Another thing to consider in this case is the role that social media has played. Newsnight never named Lord McAlpine in its broadcast: it hinted, and Twitter did the rest. Let’s be clear: the BBC should never have run the implication in the first place; it was categorically false, and Messham denied that McAlpine was his attacker as soon as he was shown a photograph. There is no excuse for this mess, as there is no excuse for any journalist not checking their facts. However, Newsnight did not name McAlpine. Twitter, however, did – and because of the way these systems work, it was only a matter of time before a search for “Newsnight” came up with suggestions of searching for “Newsnight paedophile” and then McAlpine’s name. This escalation just proves that in the twenty-first century, where people are more concerned with being the first to Tweet than with achieving any semblance of accuracy, news institutions have to be especially careful – because everything ends up on the Internet. This can be a brilliant thing, and it can be a damaging thing – and over the past week we have seen just the extent of the damage that can be caused. But it is wrong to hold the BBC wholly responsible for this Twitter tirade. This is the nature of the world we live in now, and yes, it means that journalists – especially those in prominent public positions – need to be more careful. This goes beyond the BBC: Sally Bercow (wife of the Speaker of the House of Commons) and George Monbiot (Guardian columnist) both acted stupidly by naming Lord McAlpine (Monbiot, at least, has now apologised). But it also means that we as members of the public, members of social media, have a much greater responsibility in thinking before we Tweet than many may realise.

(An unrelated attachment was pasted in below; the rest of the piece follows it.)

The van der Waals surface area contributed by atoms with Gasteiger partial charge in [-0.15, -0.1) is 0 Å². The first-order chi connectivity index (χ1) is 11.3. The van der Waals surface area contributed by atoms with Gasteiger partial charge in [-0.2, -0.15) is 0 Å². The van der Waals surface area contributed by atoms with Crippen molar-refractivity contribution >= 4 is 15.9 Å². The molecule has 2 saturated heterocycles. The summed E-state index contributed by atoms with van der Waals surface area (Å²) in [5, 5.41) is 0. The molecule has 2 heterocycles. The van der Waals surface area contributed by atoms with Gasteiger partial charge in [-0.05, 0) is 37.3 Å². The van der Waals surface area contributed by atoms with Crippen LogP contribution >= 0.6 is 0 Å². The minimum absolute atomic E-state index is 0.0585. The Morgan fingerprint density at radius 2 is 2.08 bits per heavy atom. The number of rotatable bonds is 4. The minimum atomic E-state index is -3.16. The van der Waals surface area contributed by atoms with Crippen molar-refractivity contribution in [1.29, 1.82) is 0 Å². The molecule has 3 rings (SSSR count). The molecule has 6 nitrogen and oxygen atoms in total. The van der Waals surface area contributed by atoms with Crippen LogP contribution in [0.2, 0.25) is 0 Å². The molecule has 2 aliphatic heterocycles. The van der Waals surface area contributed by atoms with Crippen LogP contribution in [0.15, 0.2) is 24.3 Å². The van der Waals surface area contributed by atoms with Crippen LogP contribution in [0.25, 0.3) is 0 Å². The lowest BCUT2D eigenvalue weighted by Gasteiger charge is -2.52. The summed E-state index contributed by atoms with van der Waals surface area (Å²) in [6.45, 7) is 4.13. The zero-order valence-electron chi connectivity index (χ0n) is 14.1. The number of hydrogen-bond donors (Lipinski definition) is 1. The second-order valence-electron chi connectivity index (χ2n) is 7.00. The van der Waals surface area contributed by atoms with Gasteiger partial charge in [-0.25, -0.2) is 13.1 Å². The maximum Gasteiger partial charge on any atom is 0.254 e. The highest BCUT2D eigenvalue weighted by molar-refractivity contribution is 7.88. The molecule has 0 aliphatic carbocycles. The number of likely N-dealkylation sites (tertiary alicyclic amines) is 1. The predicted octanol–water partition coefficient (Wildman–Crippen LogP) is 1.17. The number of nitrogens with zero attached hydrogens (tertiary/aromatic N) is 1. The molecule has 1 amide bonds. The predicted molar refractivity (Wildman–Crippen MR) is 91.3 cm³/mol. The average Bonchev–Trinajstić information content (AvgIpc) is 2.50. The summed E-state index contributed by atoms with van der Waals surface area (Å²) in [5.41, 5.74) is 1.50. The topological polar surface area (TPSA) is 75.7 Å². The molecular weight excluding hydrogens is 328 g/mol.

On top of this, in the clamour of the past twenty-four hours, something seems to have been overlooked: the victims of the child abuse scandal, and in particular Steve Messham. Messham has suffered in a way that no human should have to suffer – and once again, been silenced. The backlash against the BBC and Newsnight in particular serves only to perpetuate the idea that abuse scandals should not be spoken about. Messham will now not be in any hurry to continue to try and identify his attackers – and the course of justice will have been drastically slowed because of this. Media coverage has seized on the BBC’s incompetence (which, by the way, I am not denying – this has been the epitome of shoddy fact-checking) at the expense of the real issue. That a child sex abuse scandal could be co-opted in order to continue the sustained attack the BBC has suffered over the past two years is sickening. The resignation of George Entwhistle shows that, apparently, it is more important to apologise for accidental libel than it is to investigate sexual abuse carried out by somebody in a position of power. Is this really the legacy that the Jimmy Saville case will leave? We need more investigation of events like this – not less. But the silencing of the BBC serves only to discourage investigative journalism of the sort that exposed these scandals in the first place.

Jonathan Dimbleby summed it up well: “It is disgraceful and horribly out of proportion to hound everyone at the BBC in a way that is unarranted and lacks perspective when the real focus should be on what Savile did wrong… This has become a witch-hunt against the BBC.” And in the midst, the abused victims’ voices are silenced once more.